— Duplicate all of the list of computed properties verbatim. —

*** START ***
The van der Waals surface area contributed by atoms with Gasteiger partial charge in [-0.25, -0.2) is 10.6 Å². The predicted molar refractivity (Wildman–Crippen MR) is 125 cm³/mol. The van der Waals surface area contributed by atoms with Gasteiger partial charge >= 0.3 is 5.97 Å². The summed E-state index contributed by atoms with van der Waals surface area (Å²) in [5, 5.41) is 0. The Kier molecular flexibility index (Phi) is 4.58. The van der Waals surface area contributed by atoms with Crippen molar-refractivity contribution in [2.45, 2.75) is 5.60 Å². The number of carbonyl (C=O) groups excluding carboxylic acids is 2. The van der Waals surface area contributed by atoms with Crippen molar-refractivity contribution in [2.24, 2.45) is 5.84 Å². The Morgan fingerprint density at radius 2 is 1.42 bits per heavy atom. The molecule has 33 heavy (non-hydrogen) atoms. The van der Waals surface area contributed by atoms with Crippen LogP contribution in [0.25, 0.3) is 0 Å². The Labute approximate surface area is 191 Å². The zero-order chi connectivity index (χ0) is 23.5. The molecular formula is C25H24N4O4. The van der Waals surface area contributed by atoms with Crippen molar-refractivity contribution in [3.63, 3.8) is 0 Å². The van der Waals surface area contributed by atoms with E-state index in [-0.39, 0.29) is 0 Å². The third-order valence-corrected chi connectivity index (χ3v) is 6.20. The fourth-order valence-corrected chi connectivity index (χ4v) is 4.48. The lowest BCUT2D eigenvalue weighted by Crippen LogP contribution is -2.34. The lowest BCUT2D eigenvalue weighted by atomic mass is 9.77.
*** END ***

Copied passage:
The van der Waals surface area contributed by atoms with Gasteiger partial charge in [-0.25, -0.2) is 10.6 Å². The predicted molar refractivity (Wildman–Crippen MR) is 125 cm³/mol. The van der Waals surface area contributed by atoms with Gasteiger partial charge >= 0.3 is 5.97 Å². The summed E-state index contributed by atoms with van der Waals surface area (Å²) in [5, 5.41) is 0. The Kier molecular flexibility index (Phi) is 4.58. The van der Waals surface area contributed by atoms with Crippen molar-refractivity contribution in [2.45, 2.75) is 5.60 Å². The number of carbonyl (C=O) groups excluding carboxylic acids is 2. The van der Waals surface area contributed by atoms with Crippen molar-refractivity contribution in [2.24, 2.45) is 5.84 Å². The Morgan fingerprint density at radius 2 is 1.42 bits per heavy atom. The molecule has 33 heavy (non-hydrogen) atoms. The van der Waals surface area contributed by atoms with Crippen LogP contribution in [0.25, 0.3) is 0 Å². The Labute approximate surface area is 191 Å². The zero-order chi connectivity index (χ0) is 23.5. The molecular formula is C25H24N4O4. The van der Waals surface area contributed by atoms with Crippen molar-refractivity contribution in [3.63, 3.8) is 0 Å². The van der Waals surface area contributed by atoms with E-state index in [-0.39, 0.29) is 0 Å². The third-order valence-corrected chi connectivity index (χ3v) is 6.20. The fourth-order valence-corrected chi connectivity index (χ4v) is 4.48. The lowest BCUT2D eigenvalue weighted by Crippen LogP contribution is -2.34. The lowest BCUT2D eigenvalue weighted by atomic mass is 9.77.